How to control the Internet: Comparative political implications of the Internet's engineering

  • Steven Lloyd Wilson University of Wisconsin-Madison
Keywords: Internet, Cross-Country, Democratization, Authoritarian

Abstract

The spread of the Internet has had a profound impact on the social sciences, but understanding of how the engineering realities of the Internet’s construction shape its political effects still lags. This article presents a framework and rich examples from multiple countries in order to describe how national differences in the implementation of the Internet cause different strategic calculations by political actors. This paper’s goal is to provide a starting point for social scientists to treat the Internet as a strategic construction of regime and people, rather than a technical black box.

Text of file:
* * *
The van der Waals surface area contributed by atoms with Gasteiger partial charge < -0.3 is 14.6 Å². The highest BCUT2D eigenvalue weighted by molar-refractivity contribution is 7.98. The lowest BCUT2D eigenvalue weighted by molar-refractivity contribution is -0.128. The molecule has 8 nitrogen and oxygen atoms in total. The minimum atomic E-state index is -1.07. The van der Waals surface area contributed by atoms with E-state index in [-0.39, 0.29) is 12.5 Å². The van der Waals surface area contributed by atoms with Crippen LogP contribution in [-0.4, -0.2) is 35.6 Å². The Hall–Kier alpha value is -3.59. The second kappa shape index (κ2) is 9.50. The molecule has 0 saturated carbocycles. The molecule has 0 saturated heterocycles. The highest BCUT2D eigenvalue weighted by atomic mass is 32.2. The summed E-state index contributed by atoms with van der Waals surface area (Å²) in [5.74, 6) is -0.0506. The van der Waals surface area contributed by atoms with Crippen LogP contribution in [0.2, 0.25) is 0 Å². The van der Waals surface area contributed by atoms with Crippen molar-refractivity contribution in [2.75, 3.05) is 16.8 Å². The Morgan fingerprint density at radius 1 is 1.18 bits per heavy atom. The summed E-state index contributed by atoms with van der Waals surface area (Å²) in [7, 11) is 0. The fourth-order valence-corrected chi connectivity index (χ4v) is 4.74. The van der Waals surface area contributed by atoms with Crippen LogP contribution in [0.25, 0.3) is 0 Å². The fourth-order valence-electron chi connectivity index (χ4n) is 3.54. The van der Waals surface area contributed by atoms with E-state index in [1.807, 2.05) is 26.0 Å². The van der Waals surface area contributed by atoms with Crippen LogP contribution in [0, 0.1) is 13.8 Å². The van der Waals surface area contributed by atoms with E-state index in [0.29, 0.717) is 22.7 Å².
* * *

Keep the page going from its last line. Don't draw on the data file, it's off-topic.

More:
Author Biography

Steven Lloyd Wilson, University of Wisconsin-Madison

Steven Wilson is a PhD candidate in political science at the University of Wisconsin-Madison. His work specializes on the effects of the Internet on authoritarian regimes, with a particular focus on the states of the former Soviet Bloc.

Published
2015-01-20
How to Cite
Wilson, S. L. (2015). How to control the Internet: Comparative political implications of the Internet’s engineering. First Monday, 20(2). https://doi.org/10.5210/fm.v20i2.5228